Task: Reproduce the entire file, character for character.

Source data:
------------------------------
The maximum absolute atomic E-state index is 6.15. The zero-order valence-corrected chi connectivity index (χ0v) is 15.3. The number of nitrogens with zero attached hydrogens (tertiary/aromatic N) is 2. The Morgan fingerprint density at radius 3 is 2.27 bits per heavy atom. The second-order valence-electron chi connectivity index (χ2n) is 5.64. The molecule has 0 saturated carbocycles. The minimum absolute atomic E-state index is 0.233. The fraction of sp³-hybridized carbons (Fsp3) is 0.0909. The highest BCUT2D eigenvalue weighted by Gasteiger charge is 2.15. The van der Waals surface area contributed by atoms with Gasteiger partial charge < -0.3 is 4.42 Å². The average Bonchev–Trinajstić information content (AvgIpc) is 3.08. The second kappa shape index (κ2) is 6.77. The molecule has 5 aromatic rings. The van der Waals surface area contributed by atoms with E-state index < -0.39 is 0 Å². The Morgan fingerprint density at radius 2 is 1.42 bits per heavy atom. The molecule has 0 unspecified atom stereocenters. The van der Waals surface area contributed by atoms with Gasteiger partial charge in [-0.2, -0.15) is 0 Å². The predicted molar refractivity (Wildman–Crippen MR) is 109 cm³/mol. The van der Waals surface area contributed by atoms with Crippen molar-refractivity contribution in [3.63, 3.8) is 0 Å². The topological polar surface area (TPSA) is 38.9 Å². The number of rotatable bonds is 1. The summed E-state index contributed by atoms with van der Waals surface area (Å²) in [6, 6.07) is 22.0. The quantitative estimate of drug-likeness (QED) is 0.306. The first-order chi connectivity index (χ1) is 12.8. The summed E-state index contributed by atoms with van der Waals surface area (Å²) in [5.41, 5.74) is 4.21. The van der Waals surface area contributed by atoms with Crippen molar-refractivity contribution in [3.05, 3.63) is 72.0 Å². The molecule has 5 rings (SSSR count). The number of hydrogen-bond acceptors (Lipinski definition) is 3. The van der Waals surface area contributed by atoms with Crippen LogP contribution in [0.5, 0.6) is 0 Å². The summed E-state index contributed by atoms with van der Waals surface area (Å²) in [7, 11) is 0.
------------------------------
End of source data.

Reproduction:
The maximum absolute atomic E-state index is 6.15. The zero-order valence-corrected chi connectivity index (χ0v) is 15.3. The number of nitrogens with zero attached hydrogens (tertiary/aromatic N) is 2. The Morgan fingerprint density at radius 3 is 2.27 bits per heavy atom. The second-order valence-electron chi connectivity index (χ2n) is 5.64. The molecule has 0 saturated carbocycles. The minimum absolute atomic E-state index is 0.233. The fraction of sp³-hybridized carbons (Fsp3) is 0.0909. The highest BCUT2D eigenvalue weighted by Gasteiger charge is 2.15. The van der Waals surface area contributed by atoms with Gasteiger partial charge < -0.3 is 4.42 Å². The average Bonchev–Trinajstić information content (AvgIpc) is 3.08. The second kappa shape index (κ2) is 6.77. The molecule has 5 aromatic rings. The van der Waals surface area contributed by atoms with E-state index < -0.39 is 0 Å². The Morgan fingerprint density at radius 2 is 1.42 bits per heavy atom. The molecule has 0 unspecified atom stereocenters. The van der Waals surface area contributed by atoms with Gasteiger partial charge in [-0.2, -0.15) is 0 Å². The predicted molar refractivity (Wildman–Crippen MR) is 109 cm³/mol. The van der Waals surface area contributed by atoms with Crippen molar-refractivity contribution in [3.63, 3.8) is 0 Å². The topological polar surface area (TPSA) is 38.9 Å². The number of rotatable bonds is 1. The summed E-state index contributed by atoms with van der Waals surface area (Å²) in [6, 6.07) is 22.0. The quantitative estimate of drug-likeness (QED) is 0.306. The first-order chi connectivity index (χ1) is 12.8. The summed E-state index contributed by atoms with van der Waals surface area (Å²) in [5.41, 5.74) is 4.21. The van der Waals surface area contributed by atoms with Crippen molar-refractivity contribution in [3.05, 3.63) is 72.0 Å². The molecule has 5 rings (SSSR count). The number of hydrogen-bond acceptors (Lipinski definition) is 3. The van der Waals surface area contributed by atoms with Crippen LogP contribution in [0.5, 0.6) is 0 Å². The summed E-state index contributed by atoms with van der Waals surface area (Å²) in [7, 11) is 0.